#TalkingThursday – If you don’t talk about Jesus who will?
It’s the number one, non stop question on everyone’s ask.fm these days, can a christian lose their salvation? is the answer to this a simple yes or no? or is it another one of those “it’s complicated” christian things that everyone hates to hear?!
Pastor Greg Laurie of Harvest America says, the question isn’t can I lose my salvation, rather it’s was I truly saved in the first place? The question should constantly be asked in the positive not in the negative. We don’t live by works, as long as we check our hearts daily and know that we are right with God, no contrary spirit can deceive us into believing that we’ve lost our salvation.
Of course, that’s just the short of it. If you’re looking for the long answers, i’ve taken the time to gather them for you from various different sources.
(All biblical and trustworthy of course!)
There are different positions on this issue.
One is that it is possible to lose your salvation but only if you want to. In other words, having been set free from sin, the person is then able, by an act of will, to deny the Lord and desire not to be a part of Him any longer.
Another states that it is possible to lose your salvation if you sin too much. Then you need to go and confess your sin and get saved again. This has obvious problems because it could lead to someone trusting in his works and God’s grace to be saved.
Another position states that it is not possible at all to lose your salvation because Jesus has redeemed you and you are a new creation (2 Cor. 5:17). Since attaining salvation did not depend on anything you did, keeping it does not depend on anything you do; then also, losing it can’t occur because of anything you do.
It is important to base the answers on this question about salvation on the scriptures that have an eternal perspective on them. Bible says, on the day of judgment Jesus will say to some people, “I never knew you”; (Matt. 7:21-23). They were never known; that is, they were never saved although they appeared from the human perspective to be saved.
Jesus says that His sheep will “never perish but have eternal life,” (John 10:28). How can eternal life be eternal if it can be lost, particularly when Jesus said that they will never perish? If they will never perish, then they can’t lose their salvation.
Whether or not you can lose your salvation is important because if someone believes he can lose his salvation, he might fall into the error of trying to keep his salvation by what he does or does not do. In other words, if a person can lose his salvation, then what list of things must he do and not do in order to keep it? If there is such a list,
(and you can see one here lol) then the person is guilty of achieving salvation by keeping the law unfortunately this contradicts Romans 3:28 and Romans 4:1-5.
The proper understanding of salvation is that works play no part in it (Romans 4:5). It is a free gift (Romans 6:23) that is received by faith (Ephesians 2:8-9). Once we are saved, we are to live a holy life (1 Thessalonians 4:7).
A common accusation made against the position of eternal security in Christ is that it becomes a license to sin. The problem with this accusation is that it ignores God’s active regeneration in us. In other words, critics ignore the fact that God changes the sinner. He makes us born again, and we are made new creatures (2 Corinthians 5:17). As new creatures, we have God living in us (John 14:23); and, therefore, we cannot abide in sin: Whoever has been born of God does not sin, for His seed remains in him; and he cannot sin, because he has been born of God. (1 John 3:9).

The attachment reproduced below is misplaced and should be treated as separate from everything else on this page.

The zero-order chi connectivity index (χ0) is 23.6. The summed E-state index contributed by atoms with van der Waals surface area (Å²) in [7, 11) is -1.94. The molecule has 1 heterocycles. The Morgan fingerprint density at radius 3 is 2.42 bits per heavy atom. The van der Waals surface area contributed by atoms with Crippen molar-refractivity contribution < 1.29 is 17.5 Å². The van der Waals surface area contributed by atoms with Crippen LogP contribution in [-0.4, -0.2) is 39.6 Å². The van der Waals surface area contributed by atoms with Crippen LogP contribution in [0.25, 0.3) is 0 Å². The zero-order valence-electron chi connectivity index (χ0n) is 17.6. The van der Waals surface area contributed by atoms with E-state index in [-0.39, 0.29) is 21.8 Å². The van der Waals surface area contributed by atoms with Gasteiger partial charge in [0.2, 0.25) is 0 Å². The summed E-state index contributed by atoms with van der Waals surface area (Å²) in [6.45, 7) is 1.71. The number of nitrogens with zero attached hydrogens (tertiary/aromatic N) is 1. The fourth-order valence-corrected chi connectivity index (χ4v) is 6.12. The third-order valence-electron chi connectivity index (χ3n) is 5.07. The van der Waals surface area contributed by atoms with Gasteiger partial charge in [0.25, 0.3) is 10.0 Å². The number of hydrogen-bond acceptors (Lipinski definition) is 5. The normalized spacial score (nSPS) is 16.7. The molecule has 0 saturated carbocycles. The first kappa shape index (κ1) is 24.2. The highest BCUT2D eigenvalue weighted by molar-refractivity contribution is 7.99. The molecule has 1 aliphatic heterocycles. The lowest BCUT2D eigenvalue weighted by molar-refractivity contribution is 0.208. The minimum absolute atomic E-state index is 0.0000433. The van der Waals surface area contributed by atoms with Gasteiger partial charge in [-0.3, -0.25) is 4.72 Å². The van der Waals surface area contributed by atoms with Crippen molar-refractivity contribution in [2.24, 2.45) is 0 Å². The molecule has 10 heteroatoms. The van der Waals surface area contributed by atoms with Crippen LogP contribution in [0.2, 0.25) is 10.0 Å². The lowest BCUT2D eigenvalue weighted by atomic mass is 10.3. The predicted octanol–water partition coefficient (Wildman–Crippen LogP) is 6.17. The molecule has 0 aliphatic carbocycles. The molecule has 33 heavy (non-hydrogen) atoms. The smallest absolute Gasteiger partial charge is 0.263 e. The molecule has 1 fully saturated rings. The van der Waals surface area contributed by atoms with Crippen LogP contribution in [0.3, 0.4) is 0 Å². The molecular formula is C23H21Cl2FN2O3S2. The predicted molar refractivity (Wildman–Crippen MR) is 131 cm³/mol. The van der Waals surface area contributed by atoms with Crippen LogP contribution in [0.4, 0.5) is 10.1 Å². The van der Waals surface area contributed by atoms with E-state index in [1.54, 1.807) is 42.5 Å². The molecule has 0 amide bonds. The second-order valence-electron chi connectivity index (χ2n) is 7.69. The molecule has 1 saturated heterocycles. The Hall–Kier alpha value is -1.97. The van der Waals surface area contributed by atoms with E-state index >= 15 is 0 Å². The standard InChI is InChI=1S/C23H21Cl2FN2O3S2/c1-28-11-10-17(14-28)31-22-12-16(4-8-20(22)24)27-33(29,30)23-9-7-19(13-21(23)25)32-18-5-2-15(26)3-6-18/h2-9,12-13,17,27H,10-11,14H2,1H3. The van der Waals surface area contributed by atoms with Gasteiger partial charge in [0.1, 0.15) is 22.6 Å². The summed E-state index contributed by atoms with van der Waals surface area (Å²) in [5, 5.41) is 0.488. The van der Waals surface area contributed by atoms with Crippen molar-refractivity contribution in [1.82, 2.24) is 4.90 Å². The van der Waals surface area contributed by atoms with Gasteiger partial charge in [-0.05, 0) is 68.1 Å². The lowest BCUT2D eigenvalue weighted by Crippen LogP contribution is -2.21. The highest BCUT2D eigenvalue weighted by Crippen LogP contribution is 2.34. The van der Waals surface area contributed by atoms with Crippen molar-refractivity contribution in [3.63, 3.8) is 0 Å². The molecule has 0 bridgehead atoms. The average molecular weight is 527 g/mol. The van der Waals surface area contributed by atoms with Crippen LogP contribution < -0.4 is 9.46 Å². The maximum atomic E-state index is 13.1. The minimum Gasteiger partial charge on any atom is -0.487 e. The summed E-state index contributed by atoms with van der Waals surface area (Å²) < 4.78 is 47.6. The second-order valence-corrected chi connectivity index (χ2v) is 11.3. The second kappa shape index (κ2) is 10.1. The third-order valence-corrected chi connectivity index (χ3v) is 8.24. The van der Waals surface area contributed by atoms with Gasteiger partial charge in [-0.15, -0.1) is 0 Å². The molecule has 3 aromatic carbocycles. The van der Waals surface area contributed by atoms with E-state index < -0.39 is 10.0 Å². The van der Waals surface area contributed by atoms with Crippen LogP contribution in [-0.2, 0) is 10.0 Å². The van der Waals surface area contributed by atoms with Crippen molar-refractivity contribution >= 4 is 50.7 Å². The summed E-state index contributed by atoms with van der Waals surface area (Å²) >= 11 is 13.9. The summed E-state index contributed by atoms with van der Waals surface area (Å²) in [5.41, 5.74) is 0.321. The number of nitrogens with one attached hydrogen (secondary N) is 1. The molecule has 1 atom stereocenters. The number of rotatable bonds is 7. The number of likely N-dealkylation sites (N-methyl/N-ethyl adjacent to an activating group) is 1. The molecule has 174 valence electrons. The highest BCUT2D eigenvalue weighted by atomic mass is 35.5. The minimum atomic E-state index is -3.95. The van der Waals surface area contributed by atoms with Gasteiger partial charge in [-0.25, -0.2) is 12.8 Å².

So, the teaching that we cannot lose our salvation is not a license to sin.
The controversy surrounding this issue starts with these verses:
For it is impossible for those who were once enlightened, and have tasted the heavenly gift, and have become partakers of the Holy Spirit, and have tasted the good word of God and the powers of the age to come, if they fall away, to renew them again to repentance, since they crucify again for themselves the Son of God, and put Him to an open shame.
— Hebrews 6: 4-6 (NKJV)
Interpretations of this verse:
- Some commentators see this verse as a reference to the unpardonable sin (see Matthew 12:31, 32). Since 1 John 1:9 promises that God will forgive our sins if we confess them, then the unpardonable sin must be the sin we refuse to confess: blaspheming or speaking evil against the Holy Spirit. When you reject Christ, insult God’s grace or rubbish what was done on the cross through the Holy Spirit (Hebrew 10:29).
Look at the life of King Saul. After Samuel anointed him king, the Holy Spirit came on him and worked mightily in him then Saul grew proud and began to defy God. First, God decreed that Saul’s royal line wouldn’t endure (1 Samuel 13:14). After Saul continued to reject God, God rejected Saul (1 Samuel 15:26) and directed Samuel to anoint David king. Eventually, Saul had rejected God so consistently that God stopped answering him (see 1 Samuel 28:6). In the last occasion which Saul tried to inquire of the Lord, it wasn’t out of a heart of repentance; Saul was simply trying to save himself from the Philistines.
Like Saul, if we persistently reject God—even if we once were saved—there will come a time when God respects our freedom of choice and the Holy Spirit stops drawing us. That is the unpardonable sin. It isn’t that God refuses to forgive it, it’s that we refuse to repent from it. (By the way, anyone who wonders whether they’ve committed the unpardonable sin hasn’t done so. Those who have committed the sin have no desire or concern for the things of God since the Holy Spirit has left them.)
According to this view, when the writer of Hebrews refers to falling away in Hebrews 6:6, he’s referring to those who have persistently turned their backs on God, thus committing the unpardonable sin.
2. Another angle on interpreting this passage is illustrated by the alternate translation of the word “because” in verse 6 as given in the NIV’s footnote on that verse. If we use the alternate reading and swap “while” for “because,” then the verse would read, “if they fall away, to be brought back to repentance, while to their loss they are crucifying the Son of God all over again and subjecting him to public disgrace.” So we can’t be brought back to repentance while we’re crucifying Jesus all over again.